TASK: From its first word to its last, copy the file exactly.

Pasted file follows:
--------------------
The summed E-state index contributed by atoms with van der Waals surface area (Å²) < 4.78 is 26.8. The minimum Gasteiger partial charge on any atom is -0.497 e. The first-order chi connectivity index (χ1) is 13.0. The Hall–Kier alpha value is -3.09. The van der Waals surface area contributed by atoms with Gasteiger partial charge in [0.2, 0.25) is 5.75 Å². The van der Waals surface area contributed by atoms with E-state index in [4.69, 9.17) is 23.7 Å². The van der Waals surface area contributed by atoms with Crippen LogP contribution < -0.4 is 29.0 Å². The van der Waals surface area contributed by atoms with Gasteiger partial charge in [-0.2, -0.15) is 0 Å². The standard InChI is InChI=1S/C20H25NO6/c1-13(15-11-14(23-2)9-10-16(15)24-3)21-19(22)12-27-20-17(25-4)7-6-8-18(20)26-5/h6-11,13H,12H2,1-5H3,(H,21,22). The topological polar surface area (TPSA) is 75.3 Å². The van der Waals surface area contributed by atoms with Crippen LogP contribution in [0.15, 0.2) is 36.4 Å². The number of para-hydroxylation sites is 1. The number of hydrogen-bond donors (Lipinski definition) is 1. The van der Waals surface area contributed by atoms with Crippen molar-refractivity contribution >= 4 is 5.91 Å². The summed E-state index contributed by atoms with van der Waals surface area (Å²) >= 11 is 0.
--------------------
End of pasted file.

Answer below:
The summed E-state index contributed by atoms with van der Waals surface area (Å²) < 4.78 is 26.8. The minimum Gasteiger partial charge on any atom is -0.497 e. The first-order chi connectivity index (χ1) is 13.0. The Hall–Kier alpha value is -3.09. The van der Waals surface area contributed by atoms with Gasteiger partial charge in [0.2, 0.25) is 5.75 Å². The van der Waals surface area contributed by atoms with E-state index in [4.69, 9.17) is 23.7 Å². The van der Waals surface area contributed by atoms with Crippen LogP contribution < -0.4 is 29.0 Å². The van der Waals surface area contributed by atoms with Gasteiger partial charge in [-0.2, -0.15) is 0 Å². The standard InChI is InChI=1S/C20H25NO6/c1-13(15-11-14(23-2)9-10-16(15)24-3)21-19(22)12-27-20-17(25-4)7-6-8-18(20)26-5/h6-11,13H,12H2,1-5H3,(H,21,22). The topological polar surface area (TPSA) is 75.3 Å². The van der Waals surface area contributed by atoms with Crippen LogP contribution in [0.15, 0.2) is 36.4 Å². The number of para-hydroxylation sites is 1. The number of hydrogen-bond donors (Lipinski definition) is 1. The van der Waals surface area contributed by atoms with Crippen molar-refractivity contribution >= 4 is 5.91 Å². The summed E-state index contributed by atoms with van der Waals surface area (Å²) >= 11 is 0.